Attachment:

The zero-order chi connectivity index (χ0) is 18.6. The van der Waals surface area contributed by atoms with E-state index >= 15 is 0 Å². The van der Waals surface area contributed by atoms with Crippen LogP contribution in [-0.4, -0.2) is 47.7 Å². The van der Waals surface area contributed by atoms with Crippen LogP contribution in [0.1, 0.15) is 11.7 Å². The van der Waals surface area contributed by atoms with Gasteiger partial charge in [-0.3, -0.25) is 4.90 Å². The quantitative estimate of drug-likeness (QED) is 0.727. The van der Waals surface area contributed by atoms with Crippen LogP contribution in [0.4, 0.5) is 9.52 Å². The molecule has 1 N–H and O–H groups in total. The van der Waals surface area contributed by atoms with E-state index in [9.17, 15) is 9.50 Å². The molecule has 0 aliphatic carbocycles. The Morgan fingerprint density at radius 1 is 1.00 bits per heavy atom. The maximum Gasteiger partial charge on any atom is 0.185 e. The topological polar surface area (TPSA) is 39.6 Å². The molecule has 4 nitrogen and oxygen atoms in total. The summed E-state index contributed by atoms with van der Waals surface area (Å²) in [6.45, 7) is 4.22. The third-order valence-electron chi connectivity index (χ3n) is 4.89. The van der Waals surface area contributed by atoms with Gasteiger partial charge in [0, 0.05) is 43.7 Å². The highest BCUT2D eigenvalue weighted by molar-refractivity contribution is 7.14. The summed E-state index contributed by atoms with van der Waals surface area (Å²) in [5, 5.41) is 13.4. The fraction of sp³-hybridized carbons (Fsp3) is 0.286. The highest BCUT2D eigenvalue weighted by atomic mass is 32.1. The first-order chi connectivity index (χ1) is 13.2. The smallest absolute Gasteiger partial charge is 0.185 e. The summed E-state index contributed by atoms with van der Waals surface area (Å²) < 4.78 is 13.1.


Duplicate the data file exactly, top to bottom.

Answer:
The zero-order chi connectivity index (χ0) is 18.6. The van der Waals surface area contributed by atoms with E-state index >= 15 is 0 Å². The van der Waals surface area contributed by atoms with Crippen LogP contribution in [-0.4, -0.2) is 47.7 Å². The van der Waals surface area contributed by atoms with Crippen LogP contribution in [0.1, 0.15) is 11.7 Å². The van der Waals surface area contributed by atoms with Gasteiger partial charge in [-0.3, -0.25) is 4.90 Å². The quantitative estimate of drug-likeness (QED) is 0.727. The van der Waals surface area contributed by atoms with Crippen LogP contribution in [0.4, 0.5) is 9.52 Å². The molecule has 1 N–H and O–H groups in total. The van der Waals surface area contributed by atoms with E-state index in [9.17, 15) is 9.50 Å². The molecule has 0 aliphatic carbocycles. The Morgan fingerprint density at radius 1 is 1.00 bits per heavy atom. The maximum Gasteiger partial charge on any atom is 0.185 e. The topological polar surface area (TPSA) is 39.6 Å². The molecule has 4 nitrogen and oxygen atoms in total. The summed E-state index contributed by atoms with van der Waals surface area (Å²) in [6.45, 7) is 4.22. The third-order valence-electron chi connectivity index (χ3n) is 4.89. The van der Waals surface area contributed by atoms with Gasteiger partial charge in [0, 0.05) is 43.7 Å². The highest BCUT2D eigenvalue weighted by molar-refractivity contribution is 7.14. The summed E-state index contributed by atoms with van der Waals surface area (Å²) in [5, 5.41) is 13.4. The fraction of sp³-hybridized carbons (Fsp3) is 0.286. The highest BCUT2D eigenvalue weighted by atomic mass is 32.1. The first-order chi connectivity index (χ1) is 13.2. The smallest absolute Gasteiger partial charge is 0.185 e. The summed E-state index contributed by atoms with van der Waals surface area (Å²) < 4.78 is 13.1.